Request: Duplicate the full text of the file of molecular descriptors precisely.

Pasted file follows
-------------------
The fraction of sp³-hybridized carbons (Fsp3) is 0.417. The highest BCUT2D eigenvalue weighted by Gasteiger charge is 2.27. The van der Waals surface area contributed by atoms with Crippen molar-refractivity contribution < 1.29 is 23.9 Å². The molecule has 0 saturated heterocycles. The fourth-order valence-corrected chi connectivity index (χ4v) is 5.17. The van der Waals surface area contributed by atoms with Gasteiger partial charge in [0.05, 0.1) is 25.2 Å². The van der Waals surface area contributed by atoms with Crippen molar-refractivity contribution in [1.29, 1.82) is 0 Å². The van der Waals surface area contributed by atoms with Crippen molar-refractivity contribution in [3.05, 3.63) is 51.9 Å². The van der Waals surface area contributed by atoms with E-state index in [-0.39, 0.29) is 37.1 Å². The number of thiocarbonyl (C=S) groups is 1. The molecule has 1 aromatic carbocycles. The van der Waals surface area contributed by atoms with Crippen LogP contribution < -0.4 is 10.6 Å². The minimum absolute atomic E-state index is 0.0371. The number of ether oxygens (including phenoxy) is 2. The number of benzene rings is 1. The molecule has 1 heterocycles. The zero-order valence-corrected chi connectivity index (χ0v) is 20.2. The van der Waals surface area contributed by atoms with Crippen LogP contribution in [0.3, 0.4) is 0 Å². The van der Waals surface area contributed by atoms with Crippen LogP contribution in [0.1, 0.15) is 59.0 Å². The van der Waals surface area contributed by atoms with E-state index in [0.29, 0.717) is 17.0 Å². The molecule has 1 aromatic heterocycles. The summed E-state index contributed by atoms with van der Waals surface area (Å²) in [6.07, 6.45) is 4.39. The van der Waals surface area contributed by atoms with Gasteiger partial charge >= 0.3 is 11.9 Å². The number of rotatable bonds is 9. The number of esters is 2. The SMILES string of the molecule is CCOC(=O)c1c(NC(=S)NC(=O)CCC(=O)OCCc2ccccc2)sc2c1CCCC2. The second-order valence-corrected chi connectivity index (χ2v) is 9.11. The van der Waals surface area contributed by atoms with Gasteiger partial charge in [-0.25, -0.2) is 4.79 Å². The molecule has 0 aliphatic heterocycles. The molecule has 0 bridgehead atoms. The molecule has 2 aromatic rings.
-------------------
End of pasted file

The fraction of sp³-hybridized carbons (Fsp3) is 0.417. The highest BCUT2D eigenvalue weighted by Gasteiger charge is 2.27. The van der Waals surface area contributed by atoms with Crippen molar-refractivity contribution < 1.29 is 23.9 Å². The molecule has 0 saturated heterocycles. The fourth-order valence-corrected chi connectivity index (χ4v) is 5.17. The van der Waals surface area contributed by atoms with Gasteiger partial charge in [0.05, 0.1) is 25.2 Å². The van der Waals surface area contributed by atoms with Crippen molar-refractivity contribution in [1.29, 1.82) is 0 Å². The van der Waals surface area contributed by atoms with Crippen molar-refractivity contribution in [3.05, 3.63) is 51.9 Å². The van der Waals surface area contributed by atoms with E-state index in [-0.39, 0.29) is 37.1 Å². The number of thiocarbonyl (C=S) groups is 1. The molecule has 1 aromatic carbocycles. The van der Waals surface area contributed by atoms with Crippen LogP contribution < -0.4 is 10.6 Å². The minimum absolute atomic E-state index is 0.0371. The number of ether oxygens (including phenoxy) is 2. The number of benzene rings is 1. The molecule has 1 heterocycles. The zero-order valence-corrected chi connectivity index (χ0v) is 20.2. The van der Waals surface area contributed by atoms with Crippen LogP contribution in [0.3, 0.4) is 0 Å². The van der Waals surface area contributed by atoms with Crippen LogP contribution in [0.1, 0.15) is 59.0 Å². The van der Waals surface area contributed by atoms with E-state index in [0.29, 0.717) is 17.0 Å². The molecule has 1 aromatic heterocycles. The summed E-state index contributed by atoms with van der Waals surface area (Å²) in [6.07, 6.45) is 4.39. The van der Waals surface area contributed by atoms with Gasteiger partial charge >= 0.3 is 11.9 Å². The number of rotatable bonds is 9. The number of esters is 2. The SMILES string of the molecule is CCOC(=O)c1c(NC(=S)NC(=O)CCC(=O)OCCc2ccccc2)sc2c1CCCC2. The second-order valence-corrected chi connectivity index (χ2v) is 9.11. The van der Waals surface area contributed by atoms with Gasteiger partial charge in [-0.25, -0.2) is 4.79 Å². The molecule has 0 aliphatic heterocycles. The molecule has 0 bridgehead atoms. The molecule has 2 aromatic rings.